Los Angeles is very nosy about where people are going to be dorkily bopping around on e-scooters, and they’re not going to let companies sprinkle scooters all over the city unless the agree to play ball by providing location data to the Los Angeles Department of Transportation. Companies that have agreed to provide data have been given one-year permits, while those that have contested have been given provisional one-month permits.
The location data required by the city would be anonymous. A statement from LADOT states that:
“Route information is provided to the city after the trip has completed and within 24 hours and it doesn’t include the name, age, gender, address of the user.”
The data would be shared with data aggregator companies like Remix, which, unsurprisingly, is on board with LADOT’s decision.
LADOT wants to know the start points, end points, and to determine that the scooters are parked legally, according to the permits of the companies and LADOT.
This information seems fairly innocuous and could likely help the scooters from becoming a chaotic mess, but there are still privacy concerns.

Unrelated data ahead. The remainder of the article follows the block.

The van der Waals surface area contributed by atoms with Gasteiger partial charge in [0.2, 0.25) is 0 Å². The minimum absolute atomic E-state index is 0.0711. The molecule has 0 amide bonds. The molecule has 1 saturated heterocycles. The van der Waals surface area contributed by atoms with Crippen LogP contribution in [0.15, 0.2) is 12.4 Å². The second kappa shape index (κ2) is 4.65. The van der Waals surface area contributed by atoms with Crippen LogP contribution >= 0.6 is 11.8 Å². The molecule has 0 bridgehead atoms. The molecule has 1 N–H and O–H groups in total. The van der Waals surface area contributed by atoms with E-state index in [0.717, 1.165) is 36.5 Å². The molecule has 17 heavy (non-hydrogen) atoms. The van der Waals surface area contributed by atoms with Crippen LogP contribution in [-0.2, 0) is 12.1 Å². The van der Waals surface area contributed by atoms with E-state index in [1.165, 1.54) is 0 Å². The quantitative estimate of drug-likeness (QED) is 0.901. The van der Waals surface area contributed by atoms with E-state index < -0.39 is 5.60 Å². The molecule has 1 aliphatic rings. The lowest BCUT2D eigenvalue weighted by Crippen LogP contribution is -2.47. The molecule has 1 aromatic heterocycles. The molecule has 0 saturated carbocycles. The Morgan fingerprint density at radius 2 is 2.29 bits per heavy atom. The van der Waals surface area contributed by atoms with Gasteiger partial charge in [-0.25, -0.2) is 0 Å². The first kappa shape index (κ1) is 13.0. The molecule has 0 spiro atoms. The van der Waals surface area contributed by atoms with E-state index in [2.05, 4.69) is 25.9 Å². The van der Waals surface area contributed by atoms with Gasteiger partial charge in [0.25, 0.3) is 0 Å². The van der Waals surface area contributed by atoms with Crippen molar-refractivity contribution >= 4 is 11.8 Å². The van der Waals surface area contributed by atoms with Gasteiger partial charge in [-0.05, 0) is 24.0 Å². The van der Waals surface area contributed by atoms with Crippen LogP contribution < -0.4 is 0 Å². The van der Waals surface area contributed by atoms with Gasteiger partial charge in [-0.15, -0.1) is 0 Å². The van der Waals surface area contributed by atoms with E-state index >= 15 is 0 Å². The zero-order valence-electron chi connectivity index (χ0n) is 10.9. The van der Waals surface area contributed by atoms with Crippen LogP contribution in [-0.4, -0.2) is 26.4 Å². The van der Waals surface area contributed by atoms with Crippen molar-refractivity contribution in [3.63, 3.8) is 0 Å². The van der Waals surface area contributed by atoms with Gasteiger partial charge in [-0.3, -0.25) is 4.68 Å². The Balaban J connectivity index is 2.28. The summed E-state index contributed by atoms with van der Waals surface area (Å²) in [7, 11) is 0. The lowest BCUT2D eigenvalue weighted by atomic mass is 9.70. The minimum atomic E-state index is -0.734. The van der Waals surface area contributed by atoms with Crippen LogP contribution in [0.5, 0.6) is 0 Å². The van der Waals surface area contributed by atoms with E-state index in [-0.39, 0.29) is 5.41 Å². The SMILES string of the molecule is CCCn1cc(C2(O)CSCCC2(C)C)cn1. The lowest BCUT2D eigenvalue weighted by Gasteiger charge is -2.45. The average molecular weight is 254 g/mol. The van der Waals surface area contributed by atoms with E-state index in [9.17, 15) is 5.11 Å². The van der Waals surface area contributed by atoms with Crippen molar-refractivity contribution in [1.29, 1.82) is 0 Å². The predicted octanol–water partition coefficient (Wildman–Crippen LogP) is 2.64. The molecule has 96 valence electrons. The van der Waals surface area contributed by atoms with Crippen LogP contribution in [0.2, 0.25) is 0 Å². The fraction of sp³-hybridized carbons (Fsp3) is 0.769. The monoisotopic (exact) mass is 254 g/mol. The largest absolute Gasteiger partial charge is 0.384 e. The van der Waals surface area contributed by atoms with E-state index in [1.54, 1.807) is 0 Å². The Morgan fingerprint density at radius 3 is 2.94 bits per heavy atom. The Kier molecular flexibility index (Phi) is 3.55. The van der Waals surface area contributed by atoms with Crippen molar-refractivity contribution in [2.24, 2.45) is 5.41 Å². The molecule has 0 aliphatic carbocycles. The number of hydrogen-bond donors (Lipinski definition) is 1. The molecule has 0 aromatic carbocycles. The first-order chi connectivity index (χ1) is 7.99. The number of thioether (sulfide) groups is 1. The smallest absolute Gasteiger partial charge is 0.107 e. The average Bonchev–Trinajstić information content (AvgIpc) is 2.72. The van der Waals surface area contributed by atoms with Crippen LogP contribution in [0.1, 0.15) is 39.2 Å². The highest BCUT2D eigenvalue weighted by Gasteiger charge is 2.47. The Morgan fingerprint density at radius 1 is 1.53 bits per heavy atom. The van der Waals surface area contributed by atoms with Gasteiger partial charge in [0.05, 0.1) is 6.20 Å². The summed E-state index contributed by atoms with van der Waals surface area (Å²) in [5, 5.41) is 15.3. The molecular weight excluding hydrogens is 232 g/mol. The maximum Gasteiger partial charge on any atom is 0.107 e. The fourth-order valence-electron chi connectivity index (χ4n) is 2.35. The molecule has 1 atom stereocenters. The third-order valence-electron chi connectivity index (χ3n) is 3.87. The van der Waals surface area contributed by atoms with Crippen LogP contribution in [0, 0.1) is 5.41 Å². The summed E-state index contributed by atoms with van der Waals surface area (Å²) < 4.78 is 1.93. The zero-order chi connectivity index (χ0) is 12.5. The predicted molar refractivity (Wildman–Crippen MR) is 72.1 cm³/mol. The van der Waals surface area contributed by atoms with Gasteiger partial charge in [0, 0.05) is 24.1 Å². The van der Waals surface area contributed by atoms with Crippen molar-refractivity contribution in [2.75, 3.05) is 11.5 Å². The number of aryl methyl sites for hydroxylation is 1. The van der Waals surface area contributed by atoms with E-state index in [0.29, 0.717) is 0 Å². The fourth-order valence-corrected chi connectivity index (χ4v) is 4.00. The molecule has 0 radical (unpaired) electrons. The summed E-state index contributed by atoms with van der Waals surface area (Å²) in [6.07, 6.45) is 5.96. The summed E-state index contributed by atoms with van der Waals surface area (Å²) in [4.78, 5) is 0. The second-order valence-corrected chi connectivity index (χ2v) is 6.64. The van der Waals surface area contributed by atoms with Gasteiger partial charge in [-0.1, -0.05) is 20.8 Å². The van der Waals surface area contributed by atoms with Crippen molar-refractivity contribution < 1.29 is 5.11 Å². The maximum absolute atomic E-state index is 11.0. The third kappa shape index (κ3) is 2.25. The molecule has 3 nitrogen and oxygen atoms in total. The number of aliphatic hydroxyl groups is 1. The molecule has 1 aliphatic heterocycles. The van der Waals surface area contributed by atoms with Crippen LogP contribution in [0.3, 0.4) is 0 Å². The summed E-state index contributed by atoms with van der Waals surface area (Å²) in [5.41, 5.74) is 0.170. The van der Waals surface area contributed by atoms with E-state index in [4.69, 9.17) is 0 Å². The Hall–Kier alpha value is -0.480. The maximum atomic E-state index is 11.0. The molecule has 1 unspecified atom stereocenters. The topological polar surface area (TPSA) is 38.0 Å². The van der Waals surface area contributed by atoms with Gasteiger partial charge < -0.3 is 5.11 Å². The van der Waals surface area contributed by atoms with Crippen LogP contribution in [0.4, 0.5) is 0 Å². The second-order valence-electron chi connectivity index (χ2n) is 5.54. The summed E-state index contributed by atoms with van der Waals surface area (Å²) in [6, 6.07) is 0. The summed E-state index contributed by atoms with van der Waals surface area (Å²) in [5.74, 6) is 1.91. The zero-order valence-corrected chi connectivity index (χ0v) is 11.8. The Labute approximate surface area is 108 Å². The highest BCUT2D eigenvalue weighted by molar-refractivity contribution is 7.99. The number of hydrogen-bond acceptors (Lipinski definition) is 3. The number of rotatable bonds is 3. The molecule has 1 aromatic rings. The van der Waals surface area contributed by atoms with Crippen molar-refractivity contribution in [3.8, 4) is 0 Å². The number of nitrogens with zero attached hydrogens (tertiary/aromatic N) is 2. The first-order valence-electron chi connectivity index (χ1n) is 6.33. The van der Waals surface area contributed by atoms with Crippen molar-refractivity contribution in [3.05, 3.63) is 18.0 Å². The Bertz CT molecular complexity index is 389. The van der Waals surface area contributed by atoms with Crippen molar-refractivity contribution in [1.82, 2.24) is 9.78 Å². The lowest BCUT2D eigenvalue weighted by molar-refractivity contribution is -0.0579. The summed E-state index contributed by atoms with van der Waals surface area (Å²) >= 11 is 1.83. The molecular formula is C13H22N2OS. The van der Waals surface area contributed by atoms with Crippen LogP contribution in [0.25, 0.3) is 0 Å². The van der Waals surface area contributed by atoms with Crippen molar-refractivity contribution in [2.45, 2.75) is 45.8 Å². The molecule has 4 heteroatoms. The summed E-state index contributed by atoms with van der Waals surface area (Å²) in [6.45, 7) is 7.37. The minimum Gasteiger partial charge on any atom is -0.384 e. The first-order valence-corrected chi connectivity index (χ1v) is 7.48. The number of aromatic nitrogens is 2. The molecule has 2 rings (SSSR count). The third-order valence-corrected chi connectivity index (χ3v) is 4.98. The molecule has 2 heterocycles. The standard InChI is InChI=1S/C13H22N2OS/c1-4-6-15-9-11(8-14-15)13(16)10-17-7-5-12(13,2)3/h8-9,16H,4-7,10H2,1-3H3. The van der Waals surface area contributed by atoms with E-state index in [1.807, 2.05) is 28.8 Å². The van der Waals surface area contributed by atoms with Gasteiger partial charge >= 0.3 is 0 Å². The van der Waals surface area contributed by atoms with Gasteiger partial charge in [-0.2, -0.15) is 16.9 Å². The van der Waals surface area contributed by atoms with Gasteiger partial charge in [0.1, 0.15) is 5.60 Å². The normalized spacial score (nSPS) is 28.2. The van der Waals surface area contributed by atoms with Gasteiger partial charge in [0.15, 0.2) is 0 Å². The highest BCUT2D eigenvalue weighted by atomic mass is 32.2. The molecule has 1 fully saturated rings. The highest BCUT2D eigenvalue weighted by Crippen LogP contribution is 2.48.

“There’s no way L.A. can manage x number of companies giving us data in different formats, at different intervals, in whatever fields they want to give us. With the data specification, we started standardizing what information we wanted to get and what information we would receive from the companies.”
It’s not unreasonable, in context, but concerns about user privacy are real. Companies like Uber, who don’t exactly have pristine records when it comes to data security, have issued statements complaining about the situation:
“LADOT is punishing businesses for standing up for the rights of customers while companies neglecting their responsibility to consumer privacy are being rewarded with exclusive financial opportunities.”
Part of me feels that’s a little disingenuous—Uber has a ton of personal data on its riders that it doesn’t exactly ignore. Los Angeles just wants a subset of that same sort of data.
Still, more data in more hands means more potential for risk. Honestly, I’m not sure what the real solution here is—I think the data Los Angeles wants has valid use, and I know the right to privacy is a real concern. I don’t think Uber or Bird are altruists fighting for the rights of consumers above all, either. And it’s very clear that data of all kinds—location data, where people go, what they buy, etc.—is and will be a very lucrative venture in the years to come.
But I’m pretty sure no matter what, some company will be in LA providing people with dorky scooters, so you can relax.